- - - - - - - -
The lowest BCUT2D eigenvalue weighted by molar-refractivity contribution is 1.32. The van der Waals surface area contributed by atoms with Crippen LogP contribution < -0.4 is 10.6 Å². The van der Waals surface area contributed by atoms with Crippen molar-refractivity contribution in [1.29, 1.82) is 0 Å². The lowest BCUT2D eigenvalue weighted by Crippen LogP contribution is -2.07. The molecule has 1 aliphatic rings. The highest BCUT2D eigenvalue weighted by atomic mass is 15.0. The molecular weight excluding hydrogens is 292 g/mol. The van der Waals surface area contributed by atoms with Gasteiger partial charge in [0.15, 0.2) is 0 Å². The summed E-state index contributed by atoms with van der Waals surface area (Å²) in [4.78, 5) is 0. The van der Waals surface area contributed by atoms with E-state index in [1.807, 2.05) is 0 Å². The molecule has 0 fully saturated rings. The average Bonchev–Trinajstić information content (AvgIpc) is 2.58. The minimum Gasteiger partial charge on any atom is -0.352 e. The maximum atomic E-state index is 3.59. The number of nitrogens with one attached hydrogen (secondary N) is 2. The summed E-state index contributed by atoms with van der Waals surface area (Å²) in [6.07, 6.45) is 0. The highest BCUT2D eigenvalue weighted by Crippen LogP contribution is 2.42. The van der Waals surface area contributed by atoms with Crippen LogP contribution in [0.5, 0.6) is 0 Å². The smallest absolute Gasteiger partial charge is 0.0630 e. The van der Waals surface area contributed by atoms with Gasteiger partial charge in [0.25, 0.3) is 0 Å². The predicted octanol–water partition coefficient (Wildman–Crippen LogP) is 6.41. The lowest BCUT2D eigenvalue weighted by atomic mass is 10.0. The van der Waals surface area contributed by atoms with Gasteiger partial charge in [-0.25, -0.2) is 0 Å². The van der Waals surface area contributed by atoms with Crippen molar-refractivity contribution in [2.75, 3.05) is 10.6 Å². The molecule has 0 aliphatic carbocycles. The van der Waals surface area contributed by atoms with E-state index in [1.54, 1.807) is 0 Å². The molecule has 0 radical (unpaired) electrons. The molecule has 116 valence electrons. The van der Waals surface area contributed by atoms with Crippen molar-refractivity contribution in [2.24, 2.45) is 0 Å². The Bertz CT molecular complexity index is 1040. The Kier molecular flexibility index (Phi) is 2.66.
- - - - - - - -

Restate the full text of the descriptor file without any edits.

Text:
The lowest BCUT2D eigenvalue weighted by molar-refractivity contribution is 1.32. The van der Waals surface area contributed by atoms with Crippen LogP contribution < -0.4 is 10.6 Å². The van der Waals surface area contributed by atoms with Crippen molar-refractivity contribution in [1.29, 1.82) is 0 Å². The lowest BCUT2D eigenvalue weighted by Crippen LogP contribution is -2.07. The molecule has 1 aliphatic rings. The highest BCUT2D eigenvalue weighted by atomic mass is 15.0. The molecular weight excluding hydrogens is 292 g/mol. The van der Waals surface area contributed by atoms with Gasteiger partial charge in [0.15, 0.2) is 0 Å². The summed E-state index contributed by atoms with van der Waals surface area (Å²) in [4.78, 5) is 0. The van der Waals surface area contributed by atoms with E-state index in [1.807, 2.05) is 0 Å². The molecule has 0 fully saturated rings. The average Bonchev–Trinajstić information content (AvgIpc) is 2.58. The minimum Gasteiger partial charge on any atom is -0.352 e. The maximum atomic E-state index is 3.59. The number of nitrogens with one attached hydrogen (secondary N) is 2. The summed E-state index contributed by atoms with van der Waals surface area (Å²) in [6.07, 6.45) is 0. The highest BCUT2D eigenvalue weighted by Crippen LogP contribution is 2.42. The van der Waals surface area contributed by atoms with Crippen LogP contribution in [0.5, 0.6) is 0 Å². The smallest absolute Gasteiger partial charge is 0.0630 e. The van der Waals surface area contributed by atoms with Gasteiger partial charge in [0.25, 0.3) is 0 Å². The predicted octanol–water partition coefficient (Wildman–Crippen LogP) is 6.41. The lowest BCUT2D eigenvalue weighted by atomic mass is 10.0. The van der Waals surface area contributed by atoms with Gasteiger partial charge in [-0.25, -0.2) is 0 Å². The van der Waals surface area contributed by atoms with Crippen molar-refractivity contribution in [2.75, 3.05) is 10.6 Å². The molecule has 0 aliphatic carbocycles. The van der Waals surface area contributed by atoms with E-state index in [1.54, 1.807) is 0 Å². The molecule has 0 radical (unpaired) electrons. The molecule has 116 valence electrons. The van der Waals surface area contributed by atoms with Crippen molar-refractivity contribution in [2.24, 2.45) is 0 Å². The Bertz CT molecular complexity index is 1040. The Kier molecular flexibility index (Phi) is 2.66.